### Why can the expression 2t^2 + 5t + 2 never be a prime number if t is a positive integer?

-The expression can never be a prime number because, when factorized, it becomes (t + 2)(2t + 1). Since t is a positive integer, neither factor can equal one, which is a requirement for a number to be prime.

### What is the definition of a prime number as mentioned in the transcript?

-A prime number is a number that has only two factors: itself and one.

### What is the percentage of students who got the last question right according to the transcript?

-According to the transcript, only 0.5 percent of students got the last question right.

### What does the speaker conclude about the students who got the question right?

-The speaker concludes that if a student got the question right, they are in the top 0.5 percent of GCSE Maths students.

### Outlines

### π Analyzing Difficult GCSE Math Questions

The speaker revisits a series of challenging GCSE math questions, focusing on a calculator-based version. Despite being in Lisbon without a calculator, they decide to explore the questions, highlighting the importance of understanding frequency polygons and surface area calculations. They express curiosity about the difficulty level of the questions, noting that some involve basic trigonometry and Pythagorean theorem applications, which are fundamental. The speaker also mentions a quadratic equation, emphasizing its importance as a basic concept that should be easily solvable with the right methods or a calculator.

### π Factorizing Quadratics and Prime Number Theory

In this segment, the speaker demonstrates how to factorize a quadratic equation with a leading coefficient, using the specific example of 2t squared plus 5t plus 2. They explain the method of finding two numbers that sum and multiply to the required values, successfully breaking down the quadratic into (t + 2) and (2t + 1). Following this, the speaker addresses the second part of the question, which asks why this expression cannot be a prime number if t is a positive integer. They use prime number properties to argue that since t is positive, neither factor can equal one, which is a requirement for a number to be prime. This logical explanation leads to the conclusion that the expression cannot be prime, a concept that might be confusing for students but is crucial for understanding the relationship between algebra and number theory.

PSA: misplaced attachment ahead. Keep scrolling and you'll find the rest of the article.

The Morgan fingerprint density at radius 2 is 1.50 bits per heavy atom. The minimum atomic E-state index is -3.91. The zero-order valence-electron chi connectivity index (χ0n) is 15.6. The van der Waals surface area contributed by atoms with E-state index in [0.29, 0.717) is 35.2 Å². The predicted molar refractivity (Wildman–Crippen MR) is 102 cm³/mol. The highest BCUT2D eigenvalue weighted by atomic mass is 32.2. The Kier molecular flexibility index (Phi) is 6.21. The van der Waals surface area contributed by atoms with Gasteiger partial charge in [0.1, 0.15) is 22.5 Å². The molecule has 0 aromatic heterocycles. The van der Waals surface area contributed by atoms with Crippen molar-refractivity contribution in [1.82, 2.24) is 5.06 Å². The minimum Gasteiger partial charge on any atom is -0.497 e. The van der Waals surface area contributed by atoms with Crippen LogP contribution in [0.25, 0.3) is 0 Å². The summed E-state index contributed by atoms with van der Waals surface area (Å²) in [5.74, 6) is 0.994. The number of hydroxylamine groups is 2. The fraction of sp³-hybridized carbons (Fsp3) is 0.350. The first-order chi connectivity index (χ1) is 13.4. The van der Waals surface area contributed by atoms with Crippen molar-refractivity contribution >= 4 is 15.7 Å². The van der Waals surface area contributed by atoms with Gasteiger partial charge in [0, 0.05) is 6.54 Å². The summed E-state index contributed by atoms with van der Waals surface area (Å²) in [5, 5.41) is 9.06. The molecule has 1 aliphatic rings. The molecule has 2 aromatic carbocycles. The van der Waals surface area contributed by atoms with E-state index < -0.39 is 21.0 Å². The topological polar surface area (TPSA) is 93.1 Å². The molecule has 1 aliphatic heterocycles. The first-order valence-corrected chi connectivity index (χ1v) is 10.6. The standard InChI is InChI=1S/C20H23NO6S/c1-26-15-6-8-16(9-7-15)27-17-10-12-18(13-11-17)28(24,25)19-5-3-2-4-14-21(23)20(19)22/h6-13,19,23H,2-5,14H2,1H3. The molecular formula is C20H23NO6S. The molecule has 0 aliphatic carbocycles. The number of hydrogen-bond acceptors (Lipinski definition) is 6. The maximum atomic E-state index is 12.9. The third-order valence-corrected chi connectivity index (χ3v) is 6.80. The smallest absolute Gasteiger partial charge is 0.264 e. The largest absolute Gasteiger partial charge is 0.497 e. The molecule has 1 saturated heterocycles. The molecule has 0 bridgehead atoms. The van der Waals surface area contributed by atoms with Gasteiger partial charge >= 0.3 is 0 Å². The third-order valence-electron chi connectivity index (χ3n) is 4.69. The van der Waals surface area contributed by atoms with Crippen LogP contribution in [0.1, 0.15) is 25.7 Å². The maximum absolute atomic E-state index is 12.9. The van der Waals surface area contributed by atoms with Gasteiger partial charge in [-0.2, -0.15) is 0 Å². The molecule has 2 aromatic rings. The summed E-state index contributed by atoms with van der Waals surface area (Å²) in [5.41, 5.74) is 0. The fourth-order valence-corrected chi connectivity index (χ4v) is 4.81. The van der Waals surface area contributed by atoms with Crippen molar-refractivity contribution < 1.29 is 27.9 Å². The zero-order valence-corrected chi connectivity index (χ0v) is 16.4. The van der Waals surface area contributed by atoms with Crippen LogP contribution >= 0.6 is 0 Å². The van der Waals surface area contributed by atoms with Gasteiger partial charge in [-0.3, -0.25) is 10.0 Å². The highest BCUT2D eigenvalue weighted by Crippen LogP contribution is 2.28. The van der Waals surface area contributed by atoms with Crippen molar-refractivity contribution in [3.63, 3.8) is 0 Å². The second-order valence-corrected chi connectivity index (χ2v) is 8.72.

### Mindmap

### Keywords

### π‘GCSE

### π‘Frequency Polygon

### π‘Surface Area

### π‘Trigonometry

### π‘Pythagoras

### π‘Quadratic Equation

### π‘Factorize

### π‘Prime Number

### π‘Algebra

### π‘Number Theory

### Highlights

Introduction to a challenging GCSE Maths question.

Exploration of a calculator version of a difficult question.

The presenter is in Lisbon without a calculator.

Frequency polygon and basic statistics discussed.

10% of students got the total surface area question right.

Trigonometry and Pythagoras theorem mentioned.

Only 0.5% of students answered a quadratic equation correctly.

The presenter considers attempting a question without a calculator.

Explanation of factorizing a quadratic equation.

Method for factorizing when there's a coefficient in front of the squared term.

The presenter factors the equation 2t^2 + 5t + 2.

0.5% of students correctly answered the final question.

The final question involves prime number theory.

Explanation of why the expression cannot be a prime number.

Prime numbers can only have two factors: themselves and one.

The presenter concludes that the expression cannot be prime given t is a positive integer.

Congratulation to those who got the question right, placing them in the top 0.5% of GCSE students.